Our latest research on reading shows that 51.5% of 8 to 18 year olds enjoy reading – an increase on the figure we saw back in January 2020.
Back then, the figure was 47.8% and the lowest level of reading enjoyment since 2005, the year we first asked this question.
However, it didn’t quite reach the high figures we recorded just after the first national lockdown in 2020, where 55.9% children and young people told us they enjoy reading.
We found there’s a gap between children who are on free school meals and their peers as just 47.5% children who receive free school meals told us they enjoy reading compared to 52.1% of children who do not. Notably, this gap doubled over the course of the last year (from 2.1 percentage points in 2020 to 4.6 percentage points earlier this year).
In particular, we found that the last year had a particularly detrimental impact on the reading enjoyment of boys who received free school meals, where we saw a drop of 5.2 percentage points in the number of boys on free school meals who enjoyed reading.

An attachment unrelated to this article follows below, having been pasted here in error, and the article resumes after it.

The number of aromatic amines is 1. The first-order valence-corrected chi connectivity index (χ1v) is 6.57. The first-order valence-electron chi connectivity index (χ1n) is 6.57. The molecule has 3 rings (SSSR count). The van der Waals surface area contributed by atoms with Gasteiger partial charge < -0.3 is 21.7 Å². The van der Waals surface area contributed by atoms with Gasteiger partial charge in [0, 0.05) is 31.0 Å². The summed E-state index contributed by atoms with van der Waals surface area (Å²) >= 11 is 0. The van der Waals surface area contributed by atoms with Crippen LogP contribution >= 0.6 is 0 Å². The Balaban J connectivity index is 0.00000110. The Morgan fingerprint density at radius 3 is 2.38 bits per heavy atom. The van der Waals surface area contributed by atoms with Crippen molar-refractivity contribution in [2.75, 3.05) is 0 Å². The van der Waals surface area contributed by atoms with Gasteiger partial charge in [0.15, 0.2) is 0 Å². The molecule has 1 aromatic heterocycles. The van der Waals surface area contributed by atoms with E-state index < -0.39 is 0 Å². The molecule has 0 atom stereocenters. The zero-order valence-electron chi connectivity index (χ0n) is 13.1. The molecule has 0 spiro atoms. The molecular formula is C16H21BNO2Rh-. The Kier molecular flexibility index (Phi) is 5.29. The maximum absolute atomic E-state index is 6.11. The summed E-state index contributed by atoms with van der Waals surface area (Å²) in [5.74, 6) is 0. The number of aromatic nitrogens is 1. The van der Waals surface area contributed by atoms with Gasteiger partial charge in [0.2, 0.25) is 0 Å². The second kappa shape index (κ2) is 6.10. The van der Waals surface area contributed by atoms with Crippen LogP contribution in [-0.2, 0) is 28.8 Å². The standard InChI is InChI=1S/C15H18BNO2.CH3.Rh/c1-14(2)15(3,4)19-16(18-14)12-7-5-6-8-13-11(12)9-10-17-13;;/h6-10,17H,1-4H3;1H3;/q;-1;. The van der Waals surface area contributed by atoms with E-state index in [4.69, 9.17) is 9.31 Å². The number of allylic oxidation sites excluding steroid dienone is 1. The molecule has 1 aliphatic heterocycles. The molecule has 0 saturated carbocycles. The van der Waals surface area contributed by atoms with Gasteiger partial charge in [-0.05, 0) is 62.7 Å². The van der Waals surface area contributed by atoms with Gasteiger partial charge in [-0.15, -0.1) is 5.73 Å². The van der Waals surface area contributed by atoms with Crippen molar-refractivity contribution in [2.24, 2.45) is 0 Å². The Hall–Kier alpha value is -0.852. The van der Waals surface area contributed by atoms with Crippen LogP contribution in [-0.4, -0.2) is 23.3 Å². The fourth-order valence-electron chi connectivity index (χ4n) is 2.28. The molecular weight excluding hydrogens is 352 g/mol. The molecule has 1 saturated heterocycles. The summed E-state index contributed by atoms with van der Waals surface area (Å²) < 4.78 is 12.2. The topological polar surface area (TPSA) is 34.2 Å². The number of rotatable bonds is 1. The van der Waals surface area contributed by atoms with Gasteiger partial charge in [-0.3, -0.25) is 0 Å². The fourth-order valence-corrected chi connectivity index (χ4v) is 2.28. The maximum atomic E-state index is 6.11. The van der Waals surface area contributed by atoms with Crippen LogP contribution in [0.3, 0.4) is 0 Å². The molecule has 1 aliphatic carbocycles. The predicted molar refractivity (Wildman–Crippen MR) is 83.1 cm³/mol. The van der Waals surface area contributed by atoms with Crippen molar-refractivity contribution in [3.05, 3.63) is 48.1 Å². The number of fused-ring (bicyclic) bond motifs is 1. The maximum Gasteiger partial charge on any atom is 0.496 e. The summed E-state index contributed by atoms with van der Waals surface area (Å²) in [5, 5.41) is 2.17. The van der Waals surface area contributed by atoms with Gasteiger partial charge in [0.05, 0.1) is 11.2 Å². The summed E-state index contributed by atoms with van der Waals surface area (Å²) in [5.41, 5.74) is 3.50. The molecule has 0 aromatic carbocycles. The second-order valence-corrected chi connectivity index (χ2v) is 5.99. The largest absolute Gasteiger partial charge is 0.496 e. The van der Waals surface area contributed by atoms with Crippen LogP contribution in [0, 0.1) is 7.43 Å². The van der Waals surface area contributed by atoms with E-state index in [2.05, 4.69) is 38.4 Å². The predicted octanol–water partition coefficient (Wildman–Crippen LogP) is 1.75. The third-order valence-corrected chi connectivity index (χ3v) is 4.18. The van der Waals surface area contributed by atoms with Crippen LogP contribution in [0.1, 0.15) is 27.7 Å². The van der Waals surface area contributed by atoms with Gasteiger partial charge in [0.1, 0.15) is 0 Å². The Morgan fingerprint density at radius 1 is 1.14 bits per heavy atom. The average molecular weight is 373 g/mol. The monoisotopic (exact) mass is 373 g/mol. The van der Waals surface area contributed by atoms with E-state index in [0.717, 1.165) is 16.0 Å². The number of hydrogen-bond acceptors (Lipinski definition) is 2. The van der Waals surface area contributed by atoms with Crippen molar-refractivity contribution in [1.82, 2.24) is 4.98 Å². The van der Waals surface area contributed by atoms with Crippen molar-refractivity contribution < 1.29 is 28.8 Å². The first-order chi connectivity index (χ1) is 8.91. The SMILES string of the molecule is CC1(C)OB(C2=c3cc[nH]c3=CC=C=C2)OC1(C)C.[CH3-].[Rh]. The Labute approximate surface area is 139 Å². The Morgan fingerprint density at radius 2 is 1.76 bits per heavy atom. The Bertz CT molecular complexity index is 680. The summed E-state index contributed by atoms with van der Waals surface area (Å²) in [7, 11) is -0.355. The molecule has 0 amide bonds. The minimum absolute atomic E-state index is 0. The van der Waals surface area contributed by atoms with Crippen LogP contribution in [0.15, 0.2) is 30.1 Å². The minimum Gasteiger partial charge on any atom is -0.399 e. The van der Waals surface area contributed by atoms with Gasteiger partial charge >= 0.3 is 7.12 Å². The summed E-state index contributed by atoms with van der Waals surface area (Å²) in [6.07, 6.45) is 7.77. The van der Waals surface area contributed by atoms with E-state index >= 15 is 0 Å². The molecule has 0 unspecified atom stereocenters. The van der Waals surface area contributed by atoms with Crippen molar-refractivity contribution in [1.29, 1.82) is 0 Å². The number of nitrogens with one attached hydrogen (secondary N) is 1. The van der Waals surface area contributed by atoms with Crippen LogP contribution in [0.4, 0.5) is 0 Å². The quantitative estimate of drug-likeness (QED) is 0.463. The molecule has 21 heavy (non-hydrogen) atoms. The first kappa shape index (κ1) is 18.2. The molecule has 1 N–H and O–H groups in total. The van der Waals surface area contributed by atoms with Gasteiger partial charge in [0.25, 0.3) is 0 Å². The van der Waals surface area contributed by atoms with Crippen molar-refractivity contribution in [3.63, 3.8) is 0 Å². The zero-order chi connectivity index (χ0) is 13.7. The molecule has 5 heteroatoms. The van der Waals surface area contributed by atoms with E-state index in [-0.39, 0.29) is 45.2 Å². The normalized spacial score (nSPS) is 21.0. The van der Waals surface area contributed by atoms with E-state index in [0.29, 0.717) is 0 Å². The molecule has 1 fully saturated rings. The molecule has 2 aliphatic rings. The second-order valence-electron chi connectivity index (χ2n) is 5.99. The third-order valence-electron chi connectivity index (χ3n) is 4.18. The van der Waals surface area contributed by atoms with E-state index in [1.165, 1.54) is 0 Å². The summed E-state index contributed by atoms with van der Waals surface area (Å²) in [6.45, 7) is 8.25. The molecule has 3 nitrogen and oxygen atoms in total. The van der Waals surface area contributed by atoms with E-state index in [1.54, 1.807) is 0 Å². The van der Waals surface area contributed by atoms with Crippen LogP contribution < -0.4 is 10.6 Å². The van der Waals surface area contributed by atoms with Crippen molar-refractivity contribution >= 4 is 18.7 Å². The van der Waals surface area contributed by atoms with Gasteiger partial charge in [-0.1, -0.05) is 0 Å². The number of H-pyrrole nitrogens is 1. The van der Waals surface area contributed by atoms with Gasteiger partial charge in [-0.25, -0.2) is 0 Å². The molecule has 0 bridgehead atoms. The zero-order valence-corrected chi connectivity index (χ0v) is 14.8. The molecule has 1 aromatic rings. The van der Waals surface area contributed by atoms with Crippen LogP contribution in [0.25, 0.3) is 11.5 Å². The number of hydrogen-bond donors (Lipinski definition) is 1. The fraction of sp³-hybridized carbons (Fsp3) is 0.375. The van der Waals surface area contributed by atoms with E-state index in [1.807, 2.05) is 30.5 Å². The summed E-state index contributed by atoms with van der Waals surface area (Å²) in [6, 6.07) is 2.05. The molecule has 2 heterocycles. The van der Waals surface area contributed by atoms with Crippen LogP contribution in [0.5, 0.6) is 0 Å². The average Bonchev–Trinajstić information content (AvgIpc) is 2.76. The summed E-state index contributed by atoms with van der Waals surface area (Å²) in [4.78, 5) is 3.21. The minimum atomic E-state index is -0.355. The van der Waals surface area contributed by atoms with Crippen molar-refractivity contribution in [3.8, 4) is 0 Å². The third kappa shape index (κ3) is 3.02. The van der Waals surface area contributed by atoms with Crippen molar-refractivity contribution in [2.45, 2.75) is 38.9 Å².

Generally, more girls than boys said they enjoyed reading in early 2021 – 55.9% of girls, compared to 45.6% of boys. This gap initially opened up during the first lockdown in 2020.
The age range with the most engaged readers was 8 to 11-year-olds, as 62.4% of children in this bracket said they enjoy reading, whereas just 48.1% of 14 to 16 year olds said the same.
We were pleased to see that all age groups noted an increase in reading enjoyment since 2020.
More children are reading outside of their class daily – 30.1% in early 2021, compared to 25.8% in 2019. But the figure in early 2021 was slightly down on the figure of 30.8%, from early 2020.
When it comes to reasons why children and young people enjoy reading, 44.6% of 8 to 11 year olds said reading made them feel better in early 2021 and their main reasons for reading included to relax (52.7%), to learn new things (51.4%) and to learn new words (49.8%). Just over 30% said that reading makes them feel happy.
By far the most popular reading choice for children and young people is text/direct messages (92.4%) followed by in-game communications (87.4%). Still, 1 in 2 (51.0%) read fiction on paper in their free time while nearly 3 in 10 (28.1%) also read fiction on screen.
Encouragingly book ownership was high, with 94.2% of children and young people saying that they have their own books. When shops and libraries were closed during the pandemic, over 50% of children and young people said they reread books they had at home and 40% said they read more online.
To access to full research report, please visit this page.